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  • br various kinds of mutations as

    2022-08-31


    various kinds of mutations as shown with three or more colorful stacks in Figure 2D. Although deleterious missense mutations were included, they were found mainly in a few genes, such as TP53 (multiple cancer types), PTEN (GBM), KEAP1 (LUAD), 
    and VHL (KIRC). Most genes were found with both L2 and L1 mu-tations, as shown with four colorful stacks in Figure 2D. Many genes with deep SB 431542 were filtered out by the sample-based test because they mainly, and sometimes only, occurred in
    Figure 3. Inactivation Events of TSGs with Cis- and Trans-Effects
    (A) Evaluation of TSG 3 cancer inactivation events using transcriptomic data. In each panel, the group labeled ‘‘high’’ indicates the significant TSG 3 cancer events (psample < 0.05 and pgene < 0.05), and the group ‘‘low’’ indicates non-significant events. Cis- and trans-effects were assessed for L1 mutations and L2 mutations, respectively.
    (B and C) MAP3K1 (B) and GATA3 (C) as example genes that had no cis-effect but had a trans-effect. In both cases, as shown, although MAP3K1 and GATA3 were both found with inactivation mutations, their mRNA expression level was not decreased compared to the WT samples of the corresponding genes.
    (D) Plot of all TSGs for their cis- and trans-effects. Each dot indicates a TSG 3 cancer event. Node color indicates the events with different cis- or trans-effects. Nodes with a black circle indicate the 161 events with significant impact.
    (E) Distribution of DEGs (y axis) versus T (see main text for the definition of T). Each dot represents a TSG 3 cancer event. Node color indicates cancer types (like in F), and node size is proportional to the number of inactivated samples.
    (F) Distribution of differentially expressed genes (DEGs, y axis) versus empirical pemp (x axis) of each TSG in each cancer type. Color for cancer types are the same as those in (E).
    (G) Distribution of significant DEGs.
    samples with a high mutation load. Hence, they were likely pas-sengers resulting from genome-wide accumulation of mutations.
    To assess the biological significance of TSG 3 cancer inacti-vation events, we compared the cis- and the trans-effect be-tween significant and non-significant TSG 3 cancer events using TCGA transcriptome data (Figure 3A). Sixty cases had sufficient data (R5 testable TSGs and R3 significant TSGs). Among them, the significant TSGs in 48 cases had a stronger cis-effect and a trans-effect than did non-significant TSGs (Figure S6). This indi-cated that the TSG 3 cancer inactivation events identified by our methods at the DNA level could be supported by their gene expression.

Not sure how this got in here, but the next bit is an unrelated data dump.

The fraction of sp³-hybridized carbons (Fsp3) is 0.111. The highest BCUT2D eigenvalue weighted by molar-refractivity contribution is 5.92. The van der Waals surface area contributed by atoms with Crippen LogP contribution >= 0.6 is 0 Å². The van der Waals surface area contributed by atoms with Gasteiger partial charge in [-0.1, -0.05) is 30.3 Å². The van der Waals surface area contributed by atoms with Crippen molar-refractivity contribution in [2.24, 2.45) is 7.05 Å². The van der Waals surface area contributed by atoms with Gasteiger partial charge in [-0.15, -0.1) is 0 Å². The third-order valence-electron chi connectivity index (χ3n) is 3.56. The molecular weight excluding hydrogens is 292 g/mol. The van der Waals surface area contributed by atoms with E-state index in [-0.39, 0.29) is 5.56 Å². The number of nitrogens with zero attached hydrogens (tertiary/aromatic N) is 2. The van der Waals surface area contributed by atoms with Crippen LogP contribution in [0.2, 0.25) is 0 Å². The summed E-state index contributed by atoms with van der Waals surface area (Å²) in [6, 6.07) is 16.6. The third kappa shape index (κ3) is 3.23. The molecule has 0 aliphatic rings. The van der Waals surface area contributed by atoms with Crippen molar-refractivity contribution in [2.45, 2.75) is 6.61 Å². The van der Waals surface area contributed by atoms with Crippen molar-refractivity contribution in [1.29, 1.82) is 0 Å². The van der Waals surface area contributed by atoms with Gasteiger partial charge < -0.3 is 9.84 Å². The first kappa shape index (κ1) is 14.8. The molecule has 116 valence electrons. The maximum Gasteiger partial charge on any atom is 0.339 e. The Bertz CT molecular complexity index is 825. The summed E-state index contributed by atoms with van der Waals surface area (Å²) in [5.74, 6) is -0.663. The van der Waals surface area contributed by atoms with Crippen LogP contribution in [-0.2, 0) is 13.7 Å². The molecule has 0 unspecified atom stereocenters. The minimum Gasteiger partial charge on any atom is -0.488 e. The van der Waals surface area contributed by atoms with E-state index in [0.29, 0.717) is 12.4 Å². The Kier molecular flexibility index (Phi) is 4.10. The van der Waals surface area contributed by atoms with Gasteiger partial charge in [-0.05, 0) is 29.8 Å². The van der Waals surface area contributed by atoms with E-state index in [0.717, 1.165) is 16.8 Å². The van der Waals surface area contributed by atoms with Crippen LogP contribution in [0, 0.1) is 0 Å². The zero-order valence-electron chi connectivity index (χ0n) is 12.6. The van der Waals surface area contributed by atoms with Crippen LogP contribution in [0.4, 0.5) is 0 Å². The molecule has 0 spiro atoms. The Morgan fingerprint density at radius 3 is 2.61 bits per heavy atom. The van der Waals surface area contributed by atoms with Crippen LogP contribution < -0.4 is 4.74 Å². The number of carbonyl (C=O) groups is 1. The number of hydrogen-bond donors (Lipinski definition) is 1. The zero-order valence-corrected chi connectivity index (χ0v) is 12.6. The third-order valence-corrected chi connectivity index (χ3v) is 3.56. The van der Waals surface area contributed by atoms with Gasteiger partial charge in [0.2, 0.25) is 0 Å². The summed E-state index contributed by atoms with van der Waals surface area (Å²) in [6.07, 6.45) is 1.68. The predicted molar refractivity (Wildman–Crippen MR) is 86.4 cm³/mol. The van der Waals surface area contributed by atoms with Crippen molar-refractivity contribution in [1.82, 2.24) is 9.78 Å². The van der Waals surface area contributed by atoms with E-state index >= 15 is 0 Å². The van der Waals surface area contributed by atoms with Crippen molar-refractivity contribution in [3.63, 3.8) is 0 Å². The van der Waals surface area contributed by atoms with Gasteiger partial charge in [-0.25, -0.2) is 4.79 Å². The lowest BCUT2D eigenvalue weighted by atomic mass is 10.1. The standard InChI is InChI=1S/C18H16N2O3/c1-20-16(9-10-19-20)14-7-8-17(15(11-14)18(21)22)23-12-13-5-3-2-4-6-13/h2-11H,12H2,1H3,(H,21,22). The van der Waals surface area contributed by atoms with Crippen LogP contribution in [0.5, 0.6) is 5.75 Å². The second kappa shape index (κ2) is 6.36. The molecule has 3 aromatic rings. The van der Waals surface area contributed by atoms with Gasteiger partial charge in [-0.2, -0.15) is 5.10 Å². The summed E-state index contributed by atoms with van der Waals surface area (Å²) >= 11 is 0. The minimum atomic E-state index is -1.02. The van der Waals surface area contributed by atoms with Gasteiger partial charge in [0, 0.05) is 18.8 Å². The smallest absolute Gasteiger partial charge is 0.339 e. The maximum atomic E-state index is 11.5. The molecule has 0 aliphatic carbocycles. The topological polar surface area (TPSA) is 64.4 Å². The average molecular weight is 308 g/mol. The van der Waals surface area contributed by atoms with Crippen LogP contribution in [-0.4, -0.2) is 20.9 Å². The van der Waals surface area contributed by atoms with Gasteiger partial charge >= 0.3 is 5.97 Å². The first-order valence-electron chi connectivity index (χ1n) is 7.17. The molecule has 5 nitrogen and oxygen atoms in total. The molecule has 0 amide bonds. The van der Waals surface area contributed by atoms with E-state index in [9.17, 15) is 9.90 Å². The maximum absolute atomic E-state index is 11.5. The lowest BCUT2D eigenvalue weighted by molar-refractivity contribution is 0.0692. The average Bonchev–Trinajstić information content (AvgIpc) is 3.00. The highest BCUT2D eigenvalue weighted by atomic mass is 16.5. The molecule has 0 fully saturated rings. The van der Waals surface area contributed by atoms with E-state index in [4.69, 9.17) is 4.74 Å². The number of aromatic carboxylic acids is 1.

When two or more L2 TSGs are located in a region overlapped with a CNV deletion, we clustered these TSGs and selected one to represent each cluster. For example, in the CDKN2A-CDKN2B-MTAP cluster, we selected CDKN2A for the following analysis. In this process, we obtained 277 TSG 3 cancer events for tran-scriptomic analyses, representing unique inactivation events.
    TSG Inactivation Events at the Transcription Level
    Next, we explored the impact of genetic inactivation events on the TSGs themselves (cis-effect) and on other genes (trans- 
    effect) using the transcriptome data. For the cis-effect, although we expected that nonsense SNVs and copy-number loss would result in decreased expression, this was not always the case in the actual data because of various reasons, such as unusual bio-logical mechanisms (e.g., escaping NMD or stop codon read through) (Holbrook et al., 2004), technique issues (e.g., sequencing errors and sample purity), and variant calling accu-racy. In this work, a trans-effect is defined as a TSG 3 cancer event that influences the expression of other genes, such as downstream genes in the signaling pathways. It is commonly recognized that the passenger mutations irrelevant to cancer development would not have much impact on other genes, whereas driver mutations are expected to interrupt signaling pathways that are critical to cancer. To measure both cis- and trans-effects, a differential expression analysis for each TSG 3 cancer event was performed by comparing the expression pro-files of L2+L1 samples with the matched WT samples for each